'Unbalanced: typical OFSTED'
ROY Jobson, Edinburgh's incoming director of education and currently chief education officer in Manchester, is at the centre of a high profile wrangle over failing schools in his authority.
Mr Jobson beat off the challenge from some of Scotland's leading directors for the post in the capital and is due to take over in the autumn.
But he has been forced to issue strongly worded rebuttals to allegations by the Office for Standards in Education (OFSTED) of serious shortcomings in Manchester, one of the largest authorities in Britain.
The row has provided a foretaste of what could happen if HMI in Scotland was allowed to investigate education authorities as well as school performance. OFSTED was involved in a similar controversy over its report on Birmingham schools.
The OFSTED report on Manchester criticises the authority's poor exam and test results (despite improvements in recent years), high truancy levels and failure to close schools.
Mr Jobson, in turn, accused the OFSTED report of being "unbalanced" and "overplaying weaknesses in a major way".
He told The TES Scotland: "This is typical OFSTED. I am very excited about the prospect of moving to Scotland and to what I think is a better approach. It has a lot of advantages over the English system."
It has been known for some time the Inspectorate report would criticise the Labour authority. But Elizabeth Maginnis, Edinburgh's education convener, rejected any implication the report cast doubt on Mr Jobson's ability to do his job in the capital.
"Manchester's own situation is unique to Manchester and I'm certain there will be a different agenda here in Edinburgh," she said. "The issues in the OFSTED report will be handled by Mr Jobson in Manchester."
Stephen Byers, the school standards minister in England, has set a deadline of July 17 for Manchester to produce a report on the steps it will take to provide suitable education for excluded pupils, and to improve the rate at which children with special needs are assessed.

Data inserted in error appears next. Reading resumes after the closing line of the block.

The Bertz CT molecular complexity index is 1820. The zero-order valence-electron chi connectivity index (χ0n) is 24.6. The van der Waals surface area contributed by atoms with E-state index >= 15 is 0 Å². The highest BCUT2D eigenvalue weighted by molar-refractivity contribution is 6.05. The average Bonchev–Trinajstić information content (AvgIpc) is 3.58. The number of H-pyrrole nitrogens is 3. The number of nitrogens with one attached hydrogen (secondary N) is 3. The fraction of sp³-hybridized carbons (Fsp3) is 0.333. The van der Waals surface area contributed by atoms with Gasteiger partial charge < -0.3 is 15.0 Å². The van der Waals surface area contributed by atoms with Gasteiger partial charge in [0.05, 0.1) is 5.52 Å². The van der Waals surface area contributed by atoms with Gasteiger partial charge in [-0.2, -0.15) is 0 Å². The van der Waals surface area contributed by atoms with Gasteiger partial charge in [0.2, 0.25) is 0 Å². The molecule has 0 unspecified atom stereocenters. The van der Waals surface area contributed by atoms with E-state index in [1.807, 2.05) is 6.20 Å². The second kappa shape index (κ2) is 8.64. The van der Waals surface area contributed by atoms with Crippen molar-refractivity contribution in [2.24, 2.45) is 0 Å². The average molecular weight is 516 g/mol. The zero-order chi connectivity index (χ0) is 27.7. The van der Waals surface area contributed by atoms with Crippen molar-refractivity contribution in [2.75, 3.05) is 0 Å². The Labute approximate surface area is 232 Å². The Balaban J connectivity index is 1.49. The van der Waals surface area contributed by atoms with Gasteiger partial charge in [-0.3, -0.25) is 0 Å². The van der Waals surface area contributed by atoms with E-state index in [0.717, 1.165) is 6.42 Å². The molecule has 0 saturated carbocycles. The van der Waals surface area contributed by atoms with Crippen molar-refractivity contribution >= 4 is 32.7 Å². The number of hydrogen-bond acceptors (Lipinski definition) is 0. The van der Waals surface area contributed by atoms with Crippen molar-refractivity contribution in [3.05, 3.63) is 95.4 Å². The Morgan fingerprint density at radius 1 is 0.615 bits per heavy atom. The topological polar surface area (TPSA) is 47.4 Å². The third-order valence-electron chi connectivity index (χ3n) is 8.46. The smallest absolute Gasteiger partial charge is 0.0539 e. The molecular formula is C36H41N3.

Mr Byers is also ordering the city to produce an action plan by September 1 that sets out a strategy for dealing with surplus places, high levels of school budget deficits and low attainment.
Mr Jobson accused OFSTED of producing a commentary to the report written to "grab a headline. The report makes it seem that, because of the inspection, we have just woken up to the problems. Rather, most of the report's findings come from our own self-analysis."
The report points out that Manchester is placed 110 out of 132 English education authorities in terms of English scores among 11 year olds and 108 in maths. And it comes 127 out of 131 authorities in GCSE rankings.
However, the report admitted that rates of improvement are above the national average and the quality of teaching is better than average.
The inspectors were also highly critical of the city's failure to pursue excluded pupils. The report says there were 142 pupils permanently excluded without a school place in March this year. The authority was not able to say what educational provision was being made for 140 of the 142. "These young people are potentially at risk," the report says.
Manchester is also criticised for not dealing promptly with schools' budget deficits. Around half its schools ended 1996-97 with an accumulated debt of around pound;6.2 million - substantially greater than any other education authority.
The city has identified a 23 per cent surplus in secondary school places, higher than for any other metropolitan authority. OFSTED estimates this costs around pound;2 million a year.
However, the city is commended for the quality of its pre-fives and arts provision and the inspection and advice it offers schools.
Manchester accepts the findings. But officials object to the language in the commentary and the comment from Chris Woodhead, the chief inspector, that the service is failing parents and children.
Mr Jobson, who is not directly criticised in the report, points out that there is clear evidence pupils are making progress. This is in a city where children enter schools with scores well below the national average.
"It is not fair to say we are failing children," Mr Jobson says. The record on failing schools compares well with the national average. The city has 10 failing schools, three of which the authority intends to close. Two others are being considered for closure.
Mrs Maginnis, who believes HMI is not qualified to inspect education authorities, backed Mr Jobson and said there was "some considerable dismay about the one sided views which are being expressed by OFSTED."